Yamaha Outdoors Tips — Early Teal

Yamaha Outdoors Tips — Early Teal

By Bob Humphrey

The forecast is in and the news is good for waterfowlers this fall. With a total duck population estimated at almost 50 million birds - 43 percent higher than the long term average - the U.S. Fish and Wildlife Service has proposed liberal hunting season lengths and bag limits for the upcoming 2014-15 waterfowl seasons. States can select their individual seasons from within the federal frameworks, and several have the option of instituting early teal seasons.
Early seasons give many northern hunters what might be their only opportunity to pursue these early migrants. The weather is typically mild, providing the potential for a more pleasant experience. But don’t underestimate these diminutive ducks.


Teal are the fighter jets of the waterfowl world. Unlike the neat formations of their larger cousins, they fly in tight groups, darting erratically this way and that like a ball of bait being attacked by a barracuda, presenting an unrivaled wingshooting challenge. Sporting clays, particularly the springing teal station, can help to hone your shooting skills.


Teal often use the same areas annually, but you’ve got to be precise. Set up just a few hundred yards off the mark and you may see plenty of birds but never fire a shot.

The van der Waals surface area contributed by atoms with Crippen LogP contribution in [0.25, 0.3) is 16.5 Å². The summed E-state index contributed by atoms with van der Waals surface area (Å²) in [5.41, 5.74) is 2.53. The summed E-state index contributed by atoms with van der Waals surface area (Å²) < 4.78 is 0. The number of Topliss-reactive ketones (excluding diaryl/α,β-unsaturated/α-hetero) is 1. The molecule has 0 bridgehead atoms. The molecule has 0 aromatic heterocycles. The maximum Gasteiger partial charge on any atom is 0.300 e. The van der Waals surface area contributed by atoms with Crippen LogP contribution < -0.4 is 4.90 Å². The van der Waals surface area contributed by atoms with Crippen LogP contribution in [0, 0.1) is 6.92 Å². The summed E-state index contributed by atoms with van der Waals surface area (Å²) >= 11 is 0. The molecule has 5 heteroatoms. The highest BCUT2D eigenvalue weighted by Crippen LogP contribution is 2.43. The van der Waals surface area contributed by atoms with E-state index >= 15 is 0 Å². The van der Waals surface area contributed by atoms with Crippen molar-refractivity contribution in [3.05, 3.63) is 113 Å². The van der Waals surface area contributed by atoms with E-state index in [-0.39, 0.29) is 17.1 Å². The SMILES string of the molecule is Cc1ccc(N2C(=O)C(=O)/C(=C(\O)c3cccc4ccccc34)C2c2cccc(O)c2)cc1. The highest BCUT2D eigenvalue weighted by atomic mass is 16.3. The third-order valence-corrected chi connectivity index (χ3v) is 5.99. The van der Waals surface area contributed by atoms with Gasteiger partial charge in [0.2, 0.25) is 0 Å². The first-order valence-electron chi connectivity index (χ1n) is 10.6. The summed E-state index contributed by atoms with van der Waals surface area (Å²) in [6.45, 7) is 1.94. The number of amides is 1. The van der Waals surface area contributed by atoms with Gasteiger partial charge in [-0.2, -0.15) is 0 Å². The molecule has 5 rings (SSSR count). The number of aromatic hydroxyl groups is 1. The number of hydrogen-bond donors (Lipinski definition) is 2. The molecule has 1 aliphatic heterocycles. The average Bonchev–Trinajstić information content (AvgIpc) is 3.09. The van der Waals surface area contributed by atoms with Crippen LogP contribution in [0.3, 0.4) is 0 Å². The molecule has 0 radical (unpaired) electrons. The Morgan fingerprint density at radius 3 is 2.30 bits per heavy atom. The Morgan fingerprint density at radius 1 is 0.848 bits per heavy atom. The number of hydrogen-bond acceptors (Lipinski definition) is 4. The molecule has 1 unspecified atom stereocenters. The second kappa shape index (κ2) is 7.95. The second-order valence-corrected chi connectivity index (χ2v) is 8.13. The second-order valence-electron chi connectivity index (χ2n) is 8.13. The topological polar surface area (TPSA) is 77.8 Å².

These dainty ducks can also be particular about the company they keep. Standard mallard decoys might work, but you’re far better off using smaller teal decoys. Fortunately, you don’t need many. A dozen will suffice, though more certainly won’t hurt.


Calling is much the same for teal as for larger ducks. In fact, you don’t need to be quite as fancy, but it’s helpful if you can match their higher-pitched squeaks and whistles. Do this with a teal-specific call, or by ratcheting up the band on your standard mallard call to achieve a higher pitch. 


Think light. The closest thing to teal are doves, which call for lighter loads and guns. You don’t need the big 12s for this fast action. A 20 gauge is more than enough, and more maneuverable. And because you don’t need the heavy knockdown power, smaller shot sizes - 4, 6, or even 7-1/2 - are a better option, providing more pellets in your pattern.


Watch the weather. The birds often head south ahead of fast moving cold fronts. When you see one in the forecast, load up the ATV and head for your favorite early-season blind.